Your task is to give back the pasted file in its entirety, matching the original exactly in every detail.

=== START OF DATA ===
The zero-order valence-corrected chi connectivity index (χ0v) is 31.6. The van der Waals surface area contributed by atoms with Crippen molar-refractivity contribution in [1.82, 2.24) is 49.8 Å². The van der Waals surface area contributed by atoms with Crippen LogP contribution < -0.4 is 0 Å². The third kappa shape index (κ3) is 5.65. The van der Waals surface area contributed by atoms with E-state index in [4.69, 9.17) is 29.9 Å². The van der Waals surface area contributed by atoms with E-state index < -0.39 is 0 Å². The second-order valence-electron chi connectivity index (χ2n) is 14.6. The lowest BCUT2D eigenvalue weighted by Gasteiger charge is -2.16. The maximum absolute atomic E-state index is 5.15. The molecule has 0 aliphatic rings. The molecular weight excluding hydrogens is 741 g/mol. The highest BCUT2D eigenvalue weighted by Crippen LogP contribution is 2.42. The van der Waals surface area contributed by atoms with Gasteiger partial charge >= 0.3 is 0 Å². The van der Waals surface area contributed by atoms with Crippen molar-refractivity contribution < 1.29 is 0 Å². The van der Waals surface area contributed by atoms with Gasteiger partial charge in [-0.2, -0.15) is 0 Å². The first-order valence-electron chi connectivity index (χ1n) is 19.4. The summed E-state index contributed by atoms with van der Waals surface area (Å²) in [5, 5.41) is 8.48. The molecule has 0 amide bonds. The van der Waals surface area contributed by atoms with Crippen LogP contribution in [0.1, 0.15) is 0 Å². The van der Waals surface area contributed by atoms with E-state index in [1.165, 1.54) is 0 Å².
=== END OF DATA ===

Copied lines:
The zero-order valence-corrected chi connectivity index (χ0v) is 31.6. The van der Waals surface area contributed by atoms with Crippen molar-refractivity contribution in [1.82, 2.24) is 49.8 Å². The van der Waals surface area contributed by atoms with Crippen LogP contribution < -0.4 is 0 Å². The third kappa shape index (κ3) is 5.65. The van der Waals surface area contributed by atoms with E-state index in [4.69, 9.17) is 29.9 Å². The van der Waals surface area contributed by atoms with E-state index < -0.39 is 0 Å². The second-order valence-electron chi connectivity index (χ2n) is 14.6. The lowest BCUT2D eigenvalue weighted by Gasteiger charge is -2.16. The maximum absolute atomic E-state index is 5.15. The molecule has 0 aliphatic rings. The molecular weight excluding hydrogens is 741 g/mol. The highest BCUT2D eigenvalue weighted by Crippen LogP contribution is 2.42. The van der Waals surface area contributed by atoms with Gasteiger partial charge >= 0.3 is 0 Å². The van der Waals surface area contributed by atoms with Crippen molar-refractivity contribution < 1.29 is 0 Å². The van der Waals surface area contributed by atoms with Gasteiger partial charge in [-0.2, -0.15) is 0 Å². The first-order valence-electron chi connectivity index (χ1n) is 19.4. The summed E-state index contributed by atoms with van der Waals surface area (Å²) in [5, 5.41) is 8.48. The molecule has 0 amide bonds. The van der Waals surface area contributed by atoms with Crippen LogP contribution in [0.1, 0.15) is 0 Å². The van der Waals surface area contributed by atoms with E-state index in [1.165, 1.54) is 0 Å².